When he went to deliver a basic bodycheck during a box lacrosse game two winters ago but felt like his arm had snapped, Chris DiBlasio immediately knew something was wrong.
When, in trying to find out at the hospital just what had happened to him, DiBlasio and his folks heard words such as ‘bone cyst’ and ‘tumor’, he knew something was really wrong.
“Hearing that was pretty scary,” admitted DiBlasio, now an 18-year-old rising senior at the Pingree School. “I didn’t know what was going on. It was really hard to go through that.”
Perseverance, patience and perhaps even a few prayers finally led to doctors finding out exactly what had happened. DiBlasio was eventually diagnosed with desmoplastic fibroma, a benign tumor of the bone where, in layman’s terms, it essentially becomes rubberized. Extremely rare — he was told it affects just 0.3 percent of the population — this was something that could be treated and fixed.
The story gets better from there. Having missed his entire sophomore season with Pingree and the summer and fall seasons with his club team, the Fighting Clams, DiBlasio was eventually able to get back to light athletic activity in December, intensified his weight training and conditioning in January, and was ready to go when the high school season started up late February.
The 5-foot-11, 170-pound DiBlasio played so well in his return to the Highlanders’ lineup that he not only helped his squad win its fifth consecutive McCoy Cup as the New England prep small schools champion, but also achieved his dream of committing to a Division 1 school by agreeing to continue his studies and lacrosse career at Lafayette College in Pennsylvania.
“To say what he’s done is impressive is selling Chris short,” said Pingree head coach Kevin Tersolo. “For him to get to this point so late in the recruiting process, where everyone else in his recruiting class got the entire last year to be looked at and he wasn’t able to, it’s just amazing that he’s made this opportunity for himself. He worked so hard this past offseason to make this happen and wasn’t going to let that injury set him back.”
“There were a lot of very discouraging times for me,” added DiBlasio, who calls Boxford home. “People said Division 1 was out of the picture and that I wouldn’t be able to achieve what I wanted to because it was out of my control.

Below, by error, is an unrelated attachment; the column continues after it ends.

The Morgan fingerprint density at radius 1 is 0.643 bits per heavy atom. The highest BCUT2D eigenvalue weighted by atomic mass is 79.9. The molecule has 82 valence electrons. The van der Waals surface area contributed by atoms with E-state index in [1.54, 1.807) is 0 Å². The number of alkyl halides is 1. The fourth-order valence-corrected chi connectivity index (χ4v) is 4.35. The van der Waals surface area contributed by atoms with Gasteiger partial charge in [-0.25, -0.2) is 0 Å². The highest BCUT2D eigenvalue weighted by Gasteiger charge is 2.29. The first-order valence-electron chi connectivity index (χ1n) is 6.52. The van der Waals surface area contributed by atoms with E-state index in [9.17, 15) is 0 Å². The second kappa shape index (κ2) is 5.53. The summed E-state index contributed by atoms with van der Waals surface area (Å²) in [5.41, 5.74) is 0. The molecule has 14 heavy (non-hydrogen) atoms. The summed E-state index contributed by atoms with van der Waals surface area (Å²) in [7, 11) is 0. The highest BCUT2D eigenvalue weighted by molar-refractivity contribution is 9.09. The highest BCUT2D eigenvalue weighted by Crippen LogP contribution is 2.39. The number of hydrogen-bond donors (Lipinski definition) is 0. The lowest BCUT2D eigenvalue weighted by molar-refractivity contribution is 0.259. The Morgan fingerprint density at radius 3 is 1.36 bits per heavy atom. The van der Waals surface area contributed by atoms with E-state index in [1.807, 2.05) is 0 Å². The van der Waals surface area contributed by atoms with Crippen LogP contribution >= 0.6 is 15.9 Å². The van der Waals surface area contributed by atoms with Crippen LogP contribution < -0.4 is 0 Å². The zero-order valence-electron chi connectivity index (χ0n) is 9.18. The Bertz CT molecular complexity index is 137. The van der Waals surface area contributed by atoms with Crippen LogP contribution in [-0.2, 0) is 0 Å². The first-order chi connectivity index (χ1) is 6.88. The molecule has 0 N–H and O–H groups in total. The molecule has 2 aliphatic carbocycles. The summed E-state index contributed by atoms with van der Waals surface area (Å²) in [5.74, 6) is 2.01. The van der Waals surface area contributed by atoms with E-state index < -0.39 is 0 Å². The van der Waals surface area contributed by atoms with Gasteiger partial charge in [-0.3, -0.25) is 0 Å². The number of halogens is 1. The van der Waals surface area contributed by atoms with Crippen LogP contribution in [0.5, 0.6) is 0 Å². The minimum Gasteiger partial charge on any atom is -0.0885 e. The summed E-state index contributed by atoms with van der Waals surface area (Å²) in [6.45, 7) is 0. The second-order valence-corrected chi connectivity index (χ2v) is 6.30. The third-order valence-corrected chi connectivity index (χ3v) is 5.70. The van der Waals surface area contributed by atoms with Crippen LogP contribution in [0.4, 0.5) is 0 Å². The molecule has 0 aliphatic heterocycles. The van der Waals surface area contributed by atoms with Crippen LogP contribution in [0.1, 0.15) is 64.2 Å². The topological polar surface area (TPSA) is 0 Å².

“The fact that my Pingree coaches — Coach Tersolo, Coach (Mike) Montenegro and Coach (Kirk) Bishop — believed in me, encouraged me and supported me beginning to end ... the same as my teammates ... that’s something I don’t take for granted. I’m very, very thankful to them. I wouldn’t be going to a great academic school with Division 1 lacrosse without them.”
‘I didn’t even get hit’
The son of Michele and Tom DiBlasio and younger brother of Joe, a junior-to-be at Syracuse, Chris initially followed his sibling to St. John’s Prep. But he didn’t get into some of the classes he was hoping to challenge himself in, and when the opportunity presented itself to transfer to Pingree as a repeat freshman, he jumped at the chance.
It’s been, in DiBlasio’s words, “one of the best choices of my life.” By taking advantage of the time he has during the school day to get schoolwork done, he’s maintained a 3.6 grade point average while taking demanding subjects such as AP Biology, Honors Pre-Calculus and Advanced Spanish.
Playing lacrosse for the Highlanders is also a true love of his. Being recruited by Tersolo, he felt an instant kinship with his new teammates and was able to contribute right away his first season, strengthening the team’s defense with his
Stick skills and physicality as the Highlanders captured their third straight McCoy Cup in that spring of 2017. He earned First Team Eastern Independent League all-star honors as well.
His play for the Clams that summer only increased the interest in DiBlasio, who began hearing from schools in both the Patriot and Ivy Leagues.
“I figured the sky was the limit and I just had to keep working hard, that everything would turn out all right,” he said.
Then came the injury during box lacrosse.
“I remember the play like it was yesterday,” said DiBlasio. “I didn’t even get hit. There was a groundball near the boards, a guy on the other team picked it up and I went in for a check — and my arm literally just snapped.”
He went to a hospital right away for X-rays, where he and his parents were told what the doctors believed it to be: either a mass tumor or a cyst within his arm bone.
A long journey ensued into the summer of 2018, causing him to miss his entire sophomore season with Pingree. “I’ve had more MRI’s and X-rays on my arm than I can even remember,” he said.
A specialist on arm injuries told DiBlasio he believed the fracture was more a result of a bone cyst and that he wouldn’t need surgery; that it would eventually heal up on its own. Once the MRI came back, however, the doctor realized it was more serious than that and out of his area of expertise, recommending him to another specialist at Children’s Hospital in Boston.